Local Representation For Your Workplace Injury Case

What Is an Independent Medical Examination?

On Behalf of | May 11, 2017 | Firm News

When you suffer a work-related injury and seek workers’ compensation in Iowa, your employer may choose where to receive care for your injury. If there is a disagreement with the treating physician’s evaluation of your condition, however, an independent medical exam (IME) can help to resolve it. An IME can be requested by an insurance company, but an employer, the state, or even the injured employee can make this request.

Who can decide an IME is necessary?

If your employer requests an IME, and you refuse to participate, then Iowa law provides that you forfeit your right to compensation for as long as you refuse. This is a recent amendment to Iowa law that takes effect July 1, 2017; previously, compensation was merely suspended during an employee’s refusal of an employer-requested exam. Any exam requested by your employer is at your employer’s expense, including transportation to and from the exam as well as pay for any time you need to take off work to participate.

If you request the IME, then you will have to cover the cost of the additional exam upfront, but you may be entitled to reimbursement from your employer. The recent changes to the law, however, provide that your employer will be required to reimburse you only if your injury is found to be compensable under workers’ compensation Iowa law.

How can an independent medical exam affect my award?

The purpose of an IME is to resolve questions about your medical condition, such as appropriate treatment and whether and to what extent you are permanently impaired. Anything the doctor observes during the exam can be used as evidence, and the doctor’s opinions can be considered expert testimony in your case. Because the exam weighs heavily in determining appropriate treatment and your degree of disability, it can have a tremendous effect on your benefit award.

Why should I talk to a Workers Compensation Iowa attorney before my IME?

An experienced workers’ compensation attorney can help you understand what to expect at an independent medical exam. Despite the fact that it’s called “independent,” many IME doctors are often paid by an insurer and get frequent referrals from that insurer. This sets up a different relationship than a traditional doctor-patient relationship; the doctor is not there to help you feel better (in fact, this doctor should not prescribe any treatment). Rather, the doctor’s job is to provide an assessment of your condition for the purpose of litigation. An attorney can give you tips about how to interact with this doctor so you don’t inadvertently damage your chances of receiving full and fair compensation.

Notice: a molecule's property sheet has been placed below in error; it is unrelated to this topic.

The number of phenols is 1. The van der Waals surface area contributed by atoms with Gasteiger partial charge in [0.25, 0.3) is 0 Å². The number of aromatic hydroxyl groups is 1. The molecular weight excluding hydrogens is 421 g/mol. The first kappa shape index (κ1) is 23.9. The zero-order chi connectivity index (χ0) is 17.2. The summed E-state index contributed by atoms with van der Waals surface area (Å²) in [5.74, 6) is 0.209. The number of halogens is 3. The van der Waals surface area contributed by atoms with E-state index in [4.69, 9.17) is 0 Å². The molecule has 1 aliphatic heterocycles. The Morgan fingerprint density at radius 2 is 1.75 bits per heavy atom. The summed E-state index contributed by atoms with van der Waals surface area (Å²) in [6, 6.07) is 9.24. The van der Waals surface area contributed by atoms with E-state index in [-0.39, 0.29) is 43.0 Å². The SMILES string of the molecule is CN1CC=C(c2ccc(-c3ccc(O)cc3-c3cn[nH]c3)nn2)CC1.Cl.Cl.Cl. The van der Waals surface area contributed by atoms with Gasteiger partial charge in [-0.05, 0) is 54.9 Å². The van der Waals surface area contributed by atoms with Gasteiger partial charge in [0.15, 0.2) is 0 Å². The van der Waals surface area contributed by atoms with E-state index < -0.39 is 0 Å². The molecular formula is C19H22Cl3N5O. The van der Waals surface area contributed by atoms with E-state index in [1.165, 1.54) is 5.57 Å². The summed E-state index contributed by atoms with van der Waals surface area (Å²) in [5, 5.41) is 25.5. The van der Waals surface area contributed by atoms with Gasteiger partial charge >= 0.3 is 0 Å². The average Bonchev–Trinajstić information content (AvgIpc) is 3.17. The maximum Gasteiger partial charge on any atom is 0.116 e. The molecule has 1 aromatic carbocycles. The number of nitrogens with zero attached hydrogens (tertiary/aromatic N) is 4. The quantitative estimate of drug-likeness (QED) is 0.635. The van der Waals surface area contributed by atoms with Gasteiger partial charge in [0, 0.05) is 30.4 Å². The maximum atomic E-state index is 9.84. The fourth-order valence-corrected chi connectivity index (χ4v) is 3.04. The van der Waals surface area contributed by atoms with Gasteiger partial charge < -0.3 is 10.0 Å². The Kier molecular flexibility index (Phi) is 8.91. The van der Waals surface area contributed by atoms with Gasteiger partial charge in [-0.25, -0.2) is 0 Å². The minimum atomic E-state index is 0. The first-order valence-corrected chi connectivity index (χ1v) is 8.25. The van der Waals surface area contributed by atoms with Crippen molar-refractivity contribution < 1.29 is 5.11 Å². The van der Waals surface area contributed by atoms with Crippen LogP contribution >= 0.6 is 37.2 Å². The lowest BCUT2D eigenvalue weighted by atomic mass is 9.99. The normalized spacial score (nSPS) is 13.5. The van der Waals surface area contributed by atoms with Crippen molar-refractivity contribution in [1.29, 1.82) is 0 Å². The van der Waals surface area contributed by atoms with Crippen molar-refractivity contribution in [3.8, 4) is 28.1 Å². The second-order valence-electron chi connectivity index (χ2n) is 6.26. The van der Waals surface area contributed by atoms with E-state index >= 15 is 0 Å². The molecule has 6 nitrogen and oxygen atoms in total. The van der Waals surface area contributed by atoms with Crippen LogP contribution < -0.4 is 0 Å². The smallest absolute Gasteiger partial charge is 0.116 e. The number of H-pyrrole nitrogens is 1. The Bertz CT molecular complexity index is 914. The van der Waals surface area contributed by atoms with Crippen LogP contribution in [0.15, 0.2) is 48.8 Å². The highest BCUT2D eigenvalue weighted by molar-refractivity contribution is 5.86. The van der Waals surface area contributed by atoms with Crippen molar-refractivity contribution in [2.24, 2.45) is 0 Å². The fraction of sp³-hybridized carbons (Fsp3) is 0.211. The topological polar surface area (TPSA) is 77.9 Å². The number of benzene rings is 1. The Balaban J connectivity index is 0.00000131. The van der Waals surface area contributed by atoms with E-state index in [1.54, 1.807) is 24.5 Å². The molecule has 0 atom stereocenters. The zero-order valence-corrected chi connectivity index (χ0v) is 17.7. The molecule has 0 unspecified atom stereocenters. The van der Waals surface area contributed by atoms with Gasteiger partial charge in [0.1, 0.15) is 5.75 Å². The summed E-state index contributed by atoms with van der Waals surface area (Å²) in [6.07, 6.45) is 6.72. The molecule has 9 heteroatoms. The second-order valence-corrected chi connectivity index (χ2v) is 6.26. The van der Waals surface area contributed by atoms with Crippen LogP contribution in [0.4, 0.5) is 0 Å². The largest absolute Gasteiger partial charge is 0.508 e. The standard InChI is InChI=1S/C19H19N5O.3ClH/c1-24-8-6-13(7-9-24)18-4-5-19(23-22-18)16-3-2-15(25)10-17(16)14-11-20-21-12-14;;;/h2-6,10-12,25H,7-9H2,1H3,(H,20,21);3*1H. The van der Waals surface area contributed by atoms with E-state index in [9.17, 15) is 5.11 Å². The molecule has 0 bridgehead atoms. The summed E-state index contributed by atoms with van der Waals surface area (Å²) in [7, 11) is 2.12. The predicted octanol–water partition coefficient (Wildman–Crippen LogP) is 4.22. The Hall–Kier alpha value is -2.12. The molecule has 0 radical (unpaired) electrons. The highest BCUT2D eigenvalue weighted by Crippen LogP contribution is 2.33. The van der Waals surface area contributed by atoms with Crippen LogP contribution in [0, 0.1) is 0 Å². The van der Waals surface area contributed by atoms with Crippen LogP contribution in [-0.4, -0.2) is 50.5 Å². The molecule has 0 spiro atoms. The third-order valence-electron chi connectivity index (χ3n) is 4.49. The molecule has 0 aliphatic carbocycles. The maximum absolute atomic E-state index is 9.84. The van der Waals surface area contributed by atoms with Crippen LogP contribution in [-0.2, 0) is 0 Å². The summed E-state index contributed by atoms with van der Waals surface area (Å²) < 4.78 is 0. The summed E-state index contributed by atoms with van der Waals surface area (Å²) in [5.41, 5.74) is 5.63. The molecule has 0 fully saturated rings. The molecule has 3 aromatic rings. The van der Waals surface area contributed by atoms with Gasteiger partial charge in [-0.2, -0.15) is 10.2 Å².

An Iowa workers’ compensation attorney can also help to ensure that an IME doctor has all of the relevant information and documentation that they need to conduct a well-informed evaluation. Because this is a doctor you will see once, it can be challenging to present a complete picture of your condition. Your attorney can help you fill in any gaps in the physician’s understanding of your case so they can develop a full appreciation of the extent of your injury.

Finally, when it comes time to choose a doctor for your evaluation, it is helpful to have an experienced attorney refer you to a doctor and provide that doctor with information about your case. The doctor that you choose for your independent evaluation can make a huge difference in your case and it is very important to go to a doctor familiar with Iowa Workers’ Compensation law.

If you’ve been asked to undergo an independent medical exam or are thinking of requesting one yourself, contact Platt Law Firm. Nicholas Platt and his staff have helped hundreds of Iowa workers get the medical treatment they need and recover just compensation for work-related injuries. We can help you navigate the system, prepare for medical exams, and ensure that doctors have all the information they need to make a fair assessment of your condition in Des Moines and Urbandale, Iowa.